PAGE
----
But don’t focus on that. Focus on the people who are doing good things and the people that inspire.
[00:16:04] Speaker A: There’s a quote by Teddy Roosevelt, I think, about the man in the know, turn of the century. So it was all men back then. Right? But it was the man in the arena, the one that’s actually doing the work, the one that’s actually creating something of value.
You can’t pay attention to the haters because the haters are going to always well, sounds like a Taylor Swift song. Now haters are going to hate, right? There’s always going to be those who criticize, but the ones who are spending all their time criticizing and the ones who are tearing down others are not the ones who are creating. Because if you’re creating, you’re too busy for that. You’ve got your focus, you know who you’re serving, you know what you’re doing, you’ve got your plans. Just grind on it, get it done, serve your customers. And those haters are going to find somebody else to hate.
[00:16:53] Speaker B: Yeah.
[00:16:54] Speaker A: They’re always going to be there.
[00:16:55] Speaker B: That’s right. Absolutely. So, yeah. I don’t know how to wrap this up. I just thought it was a cool topic. I’m like, I don’t know where to go from here, but yeah, I just think it’s go ahead.
[00:17:06] Speaker A: Yeah. No, I think WordPress is unique and successful because of that collaboration over competition mentality that so many in the space have.
I think that’s one of the reasons it will continue to be the CMS of choice is know, I don’t see any Wix camps anywhere.
[00:17:32] Speaker B: No, I think Weebly is a thing of the past. Right? Is that even still around Squarespace? I guess still is. I don’t know. But there’s no Squarespace, Camps or Wixcamps. Wixcamp just doesn’t sound good. Anyway, WordCamp sounds so much better, but.
[00:17:46] Speaker A: Yeah, so much more fun, too.
[00:17:50] Speaker B: Can I also take a brief moment? We are not sponsored, actually. We’re not sponsored by anybody. Like, we are our own thing. We don’t have any sponsors at this point. We’re not asking for sponsors. But when I say this, I’m saying it because we’re not sponsored by Castos. We host on Castos. And I just want to say Castos has recently made accessibility easier by no longer charging for their transcripts. And that is another way to be part of the rising tide that lifts all boats is offering things that make your activities more available to other people. And I just wanted to say thank you to them because we save money, we pay for stuff for this podcast, right? Yeah. We have free hosting because people host us and that kind of thing, but we pay for Castos and we pay for transcripts and things like that, and we no longer have to do that. So I just kind of wanted to give a quick shout out and say that when you have the opportunity to make things better for others and you can, and you can find a way to do it to make it accessible to everybody, that’s also a wonderful thing. So it’s not a commercial exactly, but it is a heartfelt thank you to them for making it easier for us to be available to other people as well.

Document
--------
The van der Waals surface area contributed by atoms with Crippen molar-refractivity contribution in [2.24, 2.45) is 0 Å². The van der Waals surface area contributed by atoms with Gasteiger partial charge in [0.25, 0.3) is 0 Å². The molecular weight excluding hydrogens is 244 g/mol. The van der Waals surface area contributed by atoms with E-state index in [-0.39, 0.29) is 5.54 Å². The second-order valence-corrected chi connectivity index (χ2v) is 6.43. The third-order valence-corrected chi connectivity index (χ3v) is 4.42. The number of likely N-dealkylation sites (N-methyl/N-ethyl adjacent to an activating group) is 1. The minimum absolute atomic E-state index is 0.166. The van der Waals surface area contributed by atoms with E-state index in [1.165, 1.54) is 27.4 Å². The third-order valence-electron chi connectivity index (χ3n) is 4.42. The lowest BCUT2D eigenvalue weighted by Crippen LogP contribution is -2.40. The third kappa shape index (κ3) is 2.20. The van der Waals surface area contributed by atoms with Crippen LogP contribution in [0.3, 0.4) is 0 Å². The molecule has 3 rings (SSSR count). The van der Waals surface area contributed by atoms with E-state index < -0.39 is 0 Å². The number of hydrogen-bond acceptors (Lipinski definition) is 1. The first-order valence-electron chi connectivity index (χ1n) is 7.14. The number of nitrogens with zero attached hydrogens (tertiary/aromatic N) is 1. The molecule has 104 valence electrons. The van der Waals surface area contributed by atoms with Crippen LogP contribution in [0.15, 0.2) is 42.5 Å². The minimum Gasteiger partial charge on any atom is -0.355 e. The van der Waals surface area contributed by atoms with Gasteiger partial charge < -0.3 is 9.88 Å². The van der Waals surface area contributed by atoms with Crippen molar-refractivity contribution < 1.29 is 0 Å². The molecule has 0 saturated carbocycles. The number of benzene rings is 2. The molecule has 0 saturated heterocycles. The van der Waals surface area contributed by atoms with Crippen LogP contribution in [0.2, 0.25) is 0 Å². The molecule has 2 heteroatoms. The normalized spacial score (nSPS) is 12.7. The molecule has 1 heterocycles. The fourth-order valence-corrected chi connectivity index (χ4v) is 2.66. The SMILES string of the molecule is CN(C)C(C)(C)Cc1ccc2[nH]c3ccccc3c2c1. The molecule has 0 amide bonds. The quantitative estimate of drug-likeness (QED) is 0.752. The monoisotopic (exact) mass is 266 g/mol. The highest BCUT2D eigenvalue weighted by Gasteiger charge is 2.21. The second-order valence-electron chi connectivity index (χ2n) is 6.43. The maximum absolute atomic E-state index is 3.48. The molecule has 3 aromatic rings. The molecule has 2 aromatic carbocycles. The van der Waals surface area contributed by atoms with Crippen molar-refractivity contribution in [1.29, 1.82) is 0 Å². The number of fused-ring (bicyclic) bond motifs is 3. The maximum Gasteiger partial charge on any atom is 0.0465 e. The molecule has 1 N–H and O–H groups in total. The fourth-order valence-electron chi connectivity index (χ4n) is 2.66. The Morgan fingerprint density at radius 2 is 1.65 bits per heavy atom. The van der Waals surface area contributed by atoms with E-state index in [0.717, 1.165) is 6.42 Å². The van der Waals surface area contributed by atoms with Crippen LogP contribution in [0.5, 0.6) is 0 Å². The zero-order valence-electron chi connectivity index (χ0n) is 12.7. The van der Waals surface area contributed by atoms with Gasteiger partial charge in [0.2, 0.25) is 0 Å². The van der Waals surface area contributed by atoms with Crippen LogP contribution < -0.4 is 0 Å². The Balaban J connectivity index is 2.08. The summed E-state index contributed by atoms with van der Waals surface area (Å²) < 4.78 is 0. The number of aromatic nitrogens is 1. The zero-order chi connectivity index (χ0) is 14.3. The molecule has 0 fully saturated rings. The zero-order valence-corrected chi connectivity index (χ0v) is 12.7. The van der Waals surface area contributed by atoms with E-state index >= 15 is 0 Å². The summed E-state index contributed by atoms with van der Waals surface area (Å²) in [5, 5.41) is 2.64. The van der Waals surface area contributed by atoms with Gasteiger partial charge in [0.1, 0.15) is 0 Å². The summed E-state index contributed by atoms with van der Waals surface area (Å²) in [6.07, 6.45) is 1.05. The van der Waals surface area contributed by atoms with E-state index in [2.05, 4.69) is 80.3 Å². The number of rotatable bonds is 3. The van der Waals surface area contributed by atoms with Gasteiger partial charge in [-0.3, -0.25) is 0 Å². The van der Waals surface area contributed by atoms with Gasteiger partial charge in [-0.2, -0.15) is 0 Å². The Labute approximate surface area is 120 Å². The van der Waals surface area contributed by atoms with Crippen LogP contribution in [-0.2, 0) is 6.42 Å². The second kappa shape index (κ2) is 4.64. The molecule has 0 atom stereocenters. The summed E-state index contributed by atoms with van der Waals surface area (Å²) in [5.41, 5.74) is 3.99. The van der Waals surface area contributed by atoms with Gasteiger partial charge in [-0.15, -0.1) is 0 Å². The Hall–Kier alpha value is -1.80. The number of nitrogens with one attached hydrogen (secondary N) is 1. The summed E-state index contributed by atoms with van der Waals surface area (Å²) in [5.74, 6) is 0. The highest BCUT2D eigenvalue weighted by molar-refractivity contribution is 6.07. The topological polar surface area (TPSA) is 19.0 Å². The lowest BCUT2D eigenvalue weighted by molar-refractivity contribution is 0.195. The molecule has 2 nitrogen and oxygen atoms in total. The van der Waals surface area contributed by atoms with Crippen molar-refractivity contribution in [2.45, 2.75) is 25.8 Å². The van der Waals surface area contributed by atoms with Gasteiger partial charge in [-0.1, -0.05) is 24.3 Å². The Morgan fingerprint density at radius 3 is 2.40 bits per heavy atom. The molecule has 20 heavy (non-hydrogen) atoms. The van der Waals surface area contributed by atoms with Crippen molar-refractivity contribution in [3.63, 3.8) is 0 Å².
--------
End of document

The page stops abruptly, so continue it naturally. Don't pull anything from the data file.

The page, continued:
[00:19:00] Speaker A: Yeah, that’s awesome.
Thank you, Castos. Yeah.
[00:19:05] Speaker B: Thank you, Castos. I don’t know what our schedule looks like next week. We’re going to have to record early next week because I got WordCamp Rochester coming up next week. Super excited about that. So we’ll try to get an episode in before that all hits. If you have ideas, things that you think we should be talking about, remember, we keep it positive around here. Drop us a line, hit us up anywhere that you know that we are. And we are happy to take your ideas and move things forward, but if you are listening to us, we assume that you are one of the people that contributes in a positive way to making that tide raise all the boats up. And we thank you for being such good community members, kathy, thank you. I can’t tell you how much I appreciate working with you and the positivity that you bring into my life, so thank you.
[00:19:51] Speaker A: And the jokes oh, gosh, I want credit for my jokes.
[00:19:56] Speaker B: Your jokes are like when people write lol. I only write it to Kathy when it actually happens because I’m constantly trying not to spit out my coffee on my keyboard when she sends me something. Yeah. So thank you for that, too.
[00:20:11] Speaker A: You were too kind. It’s such a pleasure working with you, Michelle, and all that you do for the community. You are a machine. I don’t know how you do it, but I just sit in awe. Thank you so much.
[00:20:23] Speaker B: I don’t have all the things in my life going on that you do, and you so I have time. That’s what I tell people. It’s so true.
Anyway, I don’t know what day it’ll be, but we’ll be recording next week and we will see you all then. Thank you so much. Until then, we’ll see you later.
[00:20:40] Speaker A: Bye.
This has been WP Motivate with Kathy Zant and Michelle Frechette. To learn more or to sponsor us, go to wpmotivate.com.